The ribosomal RNA in cells of all organisms is transcribed as a single long precursor RNA molecule which, through various RNA:RNA and RNA:protein interactions assembles into mature ribosomal subunits. In vertebrates there exist small nucleolar ribonucleolar protein (snoRNP) particles within nucleoli, a few of which are essential for processing the precursor molecules. I previously demonstrated that U8 snoRNA is essential in vivo for accumulation of mature 28S and 5.8S rRNAs. Using evolutionary and indirect molecular approaches, I've identified a region of direct interaction between U8 snoRNA and a segment within the pre-rRNA corresponding to the 5' end of the mature 28S rRNA. This region of 28S basepairs with 5.8S rRNA to form an evolutionarily conserved stem. Mutations, insertions or deletions within the region of U8 involved in the interaction will not function in pre-rRNA processing. In vivo competitions have confirmed that this region of U8 RNA must be available to basepair with pre-rRNA for processing to occur. Thus, it appears that the U8 snoRNA is acting like a molecular chaperone by directly interacting with the pre-rRNA to achieve an intermediate folded conformation which is cleaved; U8 snoRNA is released and the rRNA achieves a more stable, alternately folded conformation with 5.8S rRNA which is presumably that found in the mature ribosome. Using cross-species hybrid U8 RNAs in vivo, I've demonstrated that the snoRNA:pre-rRNA interaction is essential for processing, but not sufficient to direct efficient cleavage of the pre-rRNA substrate; the proteins comprising, or recruited by the U8 snoRNP modulate the efficiency of cleavage, perhaps by altering the U8 RNA structure. To examine this effect more closely we've begun studying the proteins associated with snoRNPs to learn more about the mechanisms by which the snoRNAs recognize, interact with, and facilitate processing of rRNA. We have used the yeast two-hybrid system to identify proteins that interact with fibrillarin, a 34-kDa protein which is associated with many, but not all of the nucleolar snoRNAs. Using a Xenopus cDNA library we have isolated a potential fibrillarin interactor via the yeast two hybrid system and identified the protein as the Xenopus homologue of the human SMN protein. We are currently examining the biological relevance of the fibrillarin:SMN interaction by looking for this interaction in vivo in Xenopus oocytes to insure the interaction is not specific to the yeast two-hybrid system.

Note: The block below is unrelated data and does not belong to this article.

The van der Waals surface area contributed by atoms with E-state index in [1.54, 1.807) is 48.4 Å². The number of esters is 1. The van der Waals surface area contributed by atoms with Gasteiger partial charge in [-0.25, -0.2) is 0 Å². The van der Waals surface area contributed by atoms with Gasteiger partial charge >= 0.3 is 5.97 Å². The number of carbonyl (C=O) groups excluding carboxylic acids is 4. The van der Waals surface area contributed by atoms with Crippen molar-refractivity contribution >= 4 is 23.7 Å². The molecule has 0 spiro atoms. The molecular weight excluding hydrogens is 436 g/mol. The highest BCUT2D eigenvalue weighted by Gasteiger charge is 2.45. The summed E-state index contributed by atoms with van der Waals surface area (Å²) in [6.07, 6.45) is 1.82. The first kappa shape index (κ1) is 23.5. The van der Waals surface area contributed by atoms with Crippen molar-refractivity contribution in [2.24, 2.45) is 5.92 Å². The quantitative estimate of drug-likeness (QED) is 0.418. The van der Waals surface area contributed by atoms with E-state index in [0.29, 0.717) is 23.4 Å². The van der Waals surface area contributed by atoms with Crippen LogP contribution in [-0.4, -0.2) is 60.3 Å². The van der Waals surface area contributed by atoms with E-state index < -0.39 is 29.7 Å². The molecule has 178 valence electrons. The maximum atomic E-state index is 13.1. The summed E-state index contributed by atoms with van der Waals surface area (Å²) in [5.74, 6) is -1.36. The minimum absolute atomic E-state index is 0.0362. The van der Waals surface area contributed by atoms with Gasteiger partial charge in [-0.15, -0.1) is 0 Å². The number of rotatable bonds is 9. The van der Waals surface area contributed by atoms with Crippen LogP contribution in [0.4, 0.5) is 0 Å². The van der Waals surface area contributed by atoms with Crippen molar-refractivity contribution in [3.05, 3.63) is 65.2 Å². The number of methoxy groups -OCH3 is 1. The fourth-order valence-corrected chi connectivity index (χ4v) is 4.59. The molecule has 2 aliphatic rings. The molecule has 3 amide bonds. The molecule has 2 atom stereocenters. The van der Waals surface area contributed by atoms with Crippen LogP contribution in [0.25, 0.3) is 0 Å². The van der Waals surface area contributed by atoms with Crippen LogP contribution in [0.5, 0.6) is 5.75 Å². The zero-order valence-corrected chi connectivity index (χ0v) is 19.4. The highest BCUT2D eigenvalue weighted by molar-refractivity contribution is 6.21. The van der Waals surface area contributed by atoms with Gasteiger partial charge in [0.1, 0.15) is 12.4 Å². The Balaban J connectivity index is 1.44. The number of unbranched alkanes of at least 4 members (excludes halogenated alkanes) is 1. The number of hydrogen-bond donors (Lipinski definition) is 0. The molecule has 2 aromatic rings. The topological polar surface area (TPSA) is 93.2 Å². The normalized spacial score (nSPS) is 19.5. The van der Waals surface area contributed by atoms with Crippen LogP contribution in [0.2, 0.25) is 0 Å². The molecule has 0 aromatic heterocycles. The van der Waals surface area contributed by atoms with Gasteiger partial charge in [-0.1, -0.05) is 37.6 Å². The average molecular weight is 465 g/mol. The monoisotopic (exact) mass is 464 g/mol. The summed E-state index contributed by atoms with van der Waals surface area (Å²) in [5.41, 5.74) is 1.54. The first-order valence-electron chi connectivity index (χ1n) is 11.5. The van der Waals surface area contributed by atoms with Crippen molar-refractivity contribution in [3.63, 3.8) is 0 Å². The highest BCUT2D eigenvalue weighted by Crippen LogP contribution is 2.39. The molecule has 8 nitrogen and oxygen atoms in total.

National Institute of Health (NIH)
National Institute of Diabetes and Digestive and Kidney Diseases (NIDDK)
Intramural Research (Z01)
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